The excisions from the play as originally written whilst mainly tightening up the script and clarifying plot points also include occasionally significant cuts which would have altered the play. The most significant of these can be seen at Alan Ayckbourn's Official Website here, where the character of the mother loses the strong edge for which the playwright is well known for writing into his female characters; suggesting whilst he did not have the confidence to include it in his first play, the desire to write strong female characters was a very early trait for Alan Ayckbourn.
This page though offers an insight into, arguably, one of the most significant moments in Alan Ayckbourn's theatrical career. The first minutes of his first professionally performed play script, which would lead to a then unimaginably successful career as playwright.
The Square Cat opened at the Library Theatre, Scarborough, on 31 July 1959 and was directed by Alan Ayckbourn's most influential mentor, Stephen Joseph. More details about the play can be found here.

Friday, August 7, 2015

Alan Ayckbourn gets a Hero's Welcome at the SJT

There’s a Hero’s Welcome for Alan Ayckbourn’s latest play which premieres at the Stephen Joseph Theatre next month.
In its 60th anniversary year, the theatre stages the 79th play from the author which can be seen in Scarborough from 4 September to 3 October before a UK in the round tour.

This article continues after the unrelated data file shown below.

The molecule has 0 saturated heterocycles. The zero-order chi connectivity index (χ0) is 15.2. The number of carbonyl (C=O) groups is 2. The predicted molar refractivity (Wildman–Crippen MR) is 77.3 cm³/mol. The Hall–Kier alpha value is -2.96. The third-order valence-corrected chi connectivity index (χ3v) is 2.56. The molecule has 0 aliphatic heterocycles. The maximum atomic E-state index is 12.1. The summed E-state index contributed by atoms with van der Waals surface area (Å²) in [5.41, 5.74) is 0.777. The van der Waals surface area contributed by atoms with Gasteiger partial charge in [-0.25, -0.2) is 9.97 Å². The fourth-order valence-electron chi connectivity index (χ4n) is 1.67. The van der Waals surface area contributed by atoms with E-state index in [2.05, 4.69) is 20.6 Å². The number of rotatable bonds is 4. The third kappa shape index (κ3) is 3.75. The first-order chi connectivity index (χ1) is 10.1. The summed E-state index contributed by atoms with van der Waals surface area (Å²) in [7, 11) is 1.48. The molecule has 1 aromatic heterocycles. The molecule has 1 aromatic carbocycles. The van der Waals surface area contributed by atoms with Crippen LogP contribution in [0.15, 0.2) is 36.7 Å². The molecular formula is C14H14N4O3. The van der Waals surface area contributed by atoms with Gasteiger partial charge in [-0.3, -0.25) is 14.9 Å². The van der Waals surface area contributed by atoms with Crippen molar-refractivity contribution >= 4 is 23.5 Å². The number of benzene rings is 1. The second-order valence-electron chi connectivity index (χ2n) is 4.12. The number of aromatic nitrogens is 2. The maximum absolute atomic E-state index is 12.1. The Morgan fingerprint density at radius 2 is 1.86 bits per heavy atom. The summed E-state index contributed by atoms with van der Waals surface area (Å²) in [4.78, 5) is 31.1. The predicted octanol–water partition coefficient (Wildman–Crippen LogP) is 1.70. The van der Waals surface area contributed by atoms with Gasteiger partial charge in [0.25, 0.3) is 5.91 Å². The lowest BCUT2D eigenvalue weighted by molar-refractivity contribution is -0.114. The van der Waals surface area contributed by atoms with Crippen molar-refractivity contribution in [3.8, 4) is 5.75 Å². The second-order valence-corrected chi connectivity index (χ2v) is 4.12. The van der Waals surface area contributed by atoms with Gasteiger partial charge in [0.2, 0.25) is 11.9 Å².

The Hero's Welcome company
Copyright: Jordan Lonsdale
Seventeen years ago, Murray fled the neighbourhood under somewhat of a cloud and certain local folk have long memories, not least Alice, the mayor, whom he left standing at the altar. Once the welcome flags have stopped waving and the town band has ceased playing, few of his friends seem particularly happy to see him back.
Murray’s declared intention of staying put and settling down with his new bride threatens to stir up all sorts of old rivalries and resentments. Suddenly the couple, in search of peace, find themselves once more in the firing line.
Alan Ayckbourn says: “Hero’s Welcome is about the prodigal son, Murray, coming back to his home town. He’s a squaddie who has got all the good qualities that I like although he got trapped in his early days by the machinations of sexual politics and ran away at the altar. It explores the male rivalry between Murray and an old friend, Brad, who is fiercely competitive and will go to any lengths to win."
Hero’s Welcome is one of three Ayckbourn works being performed at the SJT this year. The playwright’s first major revival of his 1974 comedy Confusions opened in July and will run in rep with this latest premiere until 26 September.
The Hero's Welcome company, plus special guests, will also present a semi-staged gala reading of Ayckbourn’s epic new work, The Divide. This five-part satire of the sexes, written for more than 30 voices, will be performed at the SJT on Sunday 27 September exclusively for the 60th anniversary year.